When you’re a woman nearing or at mid-life, you might begin to learn more about an impending transition about to happen with your body. That’s me. And I’ve been uncovering as much as I can about it because it’s going to happen to me sooner or later.


Was I looking forward to it? Most certainly not. Declining estrogen levels, hot flashes, and potential cognitive impairment wasn’t something I felt I should be all that excited about, unlike other important womanly phases that get all the hype (puberty/motherhood).

I’d heard a wide range of stories from other women (even some men) about their experience with menopause. I found the stories helpful, some of them worrisome, some of them really funny, but with something so individual, I needed to do more than gather anecdotal perspectives. I wanted to find out if there was anything I could do to prepare for the worst while staying optimistic enough to hope for the best, so I made lists. Here’s what I’ve learned:

First, the Bad News:

The decrease in estrogen from perimenopause and menopause has been tied to a number of health conditions or concerns that become more common as women age.

Things like…

  • Moodiness and depression
  • Osteoporosis
  • Heart disease
  • Urinary incontinence
  • Vaginal dryness
  • Greater risk of dementia
  • Poor muscle power and tone
  • Decreased sexual function/libido
  • Poor skin elasticity (aka, more wrinkles)
  • Sleep disturbances
  • Headaches
  • Poor memory or concentration
  • Vision changes

(For a complete list of conditions and information, see “Menopause A-Z” from Red Hot Mamas.org.)

Now, for the Good News:

Although women are at higher risk of these conditions during menopause, they are treatable, and most are even preventable. But what about the symptoms? This next list shows exactly what I can expect and what possible lifestyle choices or strategies I can try to help ease or prevent symptoms of menopause. It’s helped me feel more like welcoming menopause as a natural “finish line” rather than seeing it as “the end of the line.”

Symptom Description Lifestyle Recommendation, if applicable
Irregular periods Changes in menstrual flow with unusually heavy or light bleeding; the time between periods may become longer. Don’t panic! This is normal.
Hot Flashes Affects 75% to 85% of women. Feels like sudden intense warmth that creates flushing or redness in the face and chest. Eat healthily, limit alcohol, caffeine, and spicy foods.  Stop smoking (nicotine increases hot flashes); wear layered clothing or natural breathable fibers; use a fan; exercise regularly to improve circulation, raise endorphin levels and help promote better sleep and reduce stress levels.
Night Sweats Simply a hot flash that occurs in your sleep. See “Hot Flashes”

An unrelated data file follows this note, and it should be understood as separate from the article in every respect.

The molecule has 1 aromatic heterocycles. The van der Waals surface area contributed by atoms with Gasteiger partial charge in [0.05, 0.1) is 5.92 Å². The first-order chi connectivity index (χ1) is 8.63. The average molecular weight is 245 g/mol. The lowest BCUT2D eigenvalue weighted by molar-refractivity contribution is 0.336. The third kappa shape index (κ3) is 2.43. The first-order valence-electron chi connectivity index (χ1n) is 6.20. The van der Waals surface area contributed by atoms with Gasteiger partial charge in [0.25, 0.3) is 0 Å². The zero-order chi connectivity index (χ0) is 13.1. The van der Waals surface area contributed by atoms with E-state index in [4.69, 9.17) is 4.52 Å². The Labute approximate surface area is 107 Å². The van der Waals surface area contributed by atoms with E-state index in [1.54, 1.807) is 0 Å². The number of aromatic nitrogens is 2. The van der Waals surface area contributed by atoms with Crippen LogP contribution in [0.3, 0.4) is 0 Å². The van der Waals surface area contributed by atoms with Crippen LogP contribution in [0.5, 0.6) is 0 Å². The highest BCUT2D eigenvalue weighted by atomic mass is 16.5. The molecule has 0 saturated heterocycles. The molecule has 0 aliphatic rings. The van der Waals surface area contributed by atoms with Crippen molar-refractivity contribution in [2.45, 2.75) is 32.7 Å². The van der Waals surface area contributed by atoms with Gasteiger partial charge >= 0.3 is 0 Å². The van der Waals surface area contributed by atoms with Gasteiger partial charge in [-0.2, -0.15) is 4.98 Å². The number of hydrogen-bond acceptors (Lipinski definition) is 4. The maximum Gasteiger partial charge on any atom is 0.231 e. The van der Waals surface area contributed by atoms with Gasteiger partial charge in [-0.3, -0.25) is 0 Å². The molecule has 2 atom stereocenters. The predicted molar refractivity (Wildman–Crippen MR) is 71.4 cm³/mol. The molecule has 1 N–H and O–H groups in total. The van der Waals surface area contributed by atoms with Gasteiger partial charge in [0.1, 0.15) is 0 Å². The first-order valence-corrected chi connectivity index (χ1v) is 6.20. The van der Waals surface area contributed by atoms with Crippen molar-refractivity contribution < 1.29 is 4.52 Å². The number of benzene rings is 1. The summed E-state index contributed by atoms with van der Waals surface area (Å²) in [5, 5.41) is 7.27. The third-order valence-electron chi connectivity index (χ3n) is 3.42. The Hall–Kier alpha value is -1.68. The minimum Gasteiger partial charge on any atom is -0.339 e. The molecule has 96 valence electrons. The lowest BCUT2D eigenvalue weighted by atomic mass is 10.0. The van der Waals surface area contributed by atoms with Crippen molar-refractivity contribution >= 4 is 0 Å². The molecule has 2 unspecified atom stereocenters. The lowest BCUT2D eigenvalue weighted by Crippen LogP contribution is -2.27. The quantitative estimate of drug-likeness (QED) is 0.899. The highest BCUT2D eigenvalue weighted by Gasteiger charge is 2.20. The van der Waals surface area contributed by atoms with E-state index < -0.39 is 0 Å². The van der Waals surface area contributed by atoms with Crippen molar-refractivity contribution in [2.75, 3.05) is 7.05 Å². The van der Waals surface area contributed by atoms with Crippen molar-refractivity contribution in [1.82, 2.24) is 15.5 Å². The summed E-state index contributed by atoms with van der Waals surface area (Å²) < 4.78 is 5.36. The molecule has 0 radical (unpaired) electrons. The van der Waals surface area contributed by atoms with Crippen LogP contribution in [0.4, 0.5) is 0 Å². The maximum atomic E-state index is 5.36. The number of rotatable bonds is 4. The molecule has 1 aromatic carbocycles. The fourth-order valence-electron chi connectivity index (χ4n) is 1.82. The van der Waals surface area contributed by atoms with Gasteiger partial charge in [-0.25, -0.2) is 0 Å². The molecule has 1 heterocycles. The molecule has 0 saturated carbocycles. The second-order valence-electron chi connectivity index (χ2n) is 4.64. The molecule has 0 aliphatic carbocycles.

Loss of Libido Decreased sex drive. Kegel exercises help tighten floor muscles and regular intercourse helps improve vaginal condition. Avoid alcohol, caffeine, diuretics, and antihistamines as they can be dehydrating.
Vaginal Dryness Usually experienced by those who have undergone surgery, chemotherapy, or drug therapy that causes a sudden drop in estrogen. Treatable. There are over-the-counter vaginal lubricants that may be helpful. Some clinicians may recommend medication.
Mood Swings, Anxiety Low levels of estrogen are associated with low levels of serotonin, which can lead to mood swings, irritability, frequent crying, anxiety, and even insomnia. Increase exposure to sunlight, get a massage, exercise, eat healthily, meditate, and focus on the positives.
Fatigue Extreme lack of energy. Talk to your clinician about your fatigue levels, hydrate, exercise, eat well, and get enough sleep.
Sleep Disturbances Can be due to hot flashes/night sweats, anxiety, urinary frequency, or anything that keeps you from getting restful sleep such as obstructive sleep apnea (OSA) or insomnia. Make a bedtime routine, have a comfy sleep environment, get 7-9 hrs of sleep, and wind down before bed. Rule out potential health conditions that prevent sleep with your clinician.
Memory Lapses or Trouble Concentrating Forgetfulness and trouble concentration. Talk to your clinician about ways to resolve your memory problems.  Sometimes, hormone therapy may be of some help. You can also keep your memory sharp by engaging in activities that challenge you mentally. Exercising regularly will increase blood flow to the brain. Keep lists and calendars.
Headaches Can increase in frequency and intensity especially with hormone fluctuations. Track them and identify any triggers. Talk to your clinician about treatment options.
Weight Gain Lower estrogen levels mean a slower metabolic rate, making it easier to store fat and more difficult to lose weight. Get enough exercise and eat healthy to avoid gaining weight.
Joint Pain/Aching Body Stiffness, pain Talk to your clinician about using glucosamine and about treatment with hormone therapy.

For more information, community and support, PLEASE VISIT Red Hot Mamas Community: A menopause support community. Share experiences with hot flashes, sleep, estrogen, progesterone, HRT, and more in the discussion group.


For other sources, see:

Johns Hopkins: Introduction to Menopause

Cleveland Clinic: Menopause, Perimenopause and Postmenopause

Women’s Health Research Institute: How Hormone Depletion Affects You

NYTimes: The Brain Fog of Menopause

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